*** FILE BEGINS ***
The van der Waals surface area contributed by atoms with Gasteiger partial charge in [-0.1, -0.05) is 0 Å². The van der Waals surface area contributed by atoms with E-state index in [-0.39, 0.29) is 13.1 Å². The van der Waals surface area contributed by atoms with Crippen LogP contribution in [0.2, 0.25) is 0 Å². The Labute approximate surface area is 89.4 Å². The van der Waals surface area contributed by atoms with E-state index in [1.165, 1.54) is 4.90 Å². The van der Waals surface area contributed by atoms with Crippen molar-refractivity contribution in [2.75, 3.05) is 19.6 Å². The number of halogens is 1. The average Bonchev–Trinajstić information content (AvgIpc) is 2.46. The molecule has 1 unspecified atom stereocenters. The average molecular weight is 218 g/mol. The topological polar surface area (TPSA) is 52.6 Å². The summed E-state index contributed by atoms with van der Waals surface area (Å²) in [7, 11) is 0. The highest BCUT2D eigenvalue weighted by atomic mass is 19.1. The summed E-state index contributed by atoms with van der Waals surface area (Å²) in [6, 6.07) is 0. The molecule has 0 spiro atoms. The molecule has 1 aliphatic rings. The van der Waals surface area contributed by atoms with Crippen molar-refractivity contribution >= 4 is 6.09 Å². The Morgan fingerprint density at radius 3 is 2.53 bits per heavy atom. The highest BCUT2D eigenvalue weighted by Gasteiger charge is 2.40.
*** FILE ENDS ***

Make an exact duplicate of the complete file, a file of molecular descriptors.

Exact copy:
The van der Waals surface area contributed by atoms with Gasteiger partial charge in [-0.1, -0.05) is 0 Å². The van der Waals surface area contributed by atoms with E-state index in [-0.39, 0.29) is 13.1 Å². The van der Waals surface area contributed by atoms with Crippen LogP contribution in [0.2, 0.25) is 0 Å². The Labute approximate surface area is 89.4 Å². The van der Waals surface area contributed by atoms with E-state index in [1.165, 1.54) is 4.90 Å². The van der Waals surface area contributed by atoms with Crippen molar-refractivity contribution in [2.75, 3.05) is 19.6 Å². The number of halogens is 1. The average Bonchev–Trinajstić information content (AvgIpc) is 2.46. The molecule has 1 unspecified atom stereocenters. The average molecular weight is 218 g/mol. The topological polar surface area (TPSA) is 52.6 Å². The summed E-state index contributed by atoms with van der Waals surface area (Å²) in [7, 11) is 0. The highest BCUT2D eigenvalue weighted by atomic mass is 19.1. The summed E-state index contributed by atoms with van der Waals surface area (Å²) in [6, 6.07) is 0. The molecule has 0 spiro atoms. The molecule has 1 aliphatic rings. The van der Waals surface area contributed by atoms with Crippen molar-refractivity contribution >= 4 is 6.09 Å². The Morgan fingerprint density at radius 3 is 2.53 bits per heavy atom. The highest BCUT2D eigenvalue weighted by Gasteiger charge is 2.40.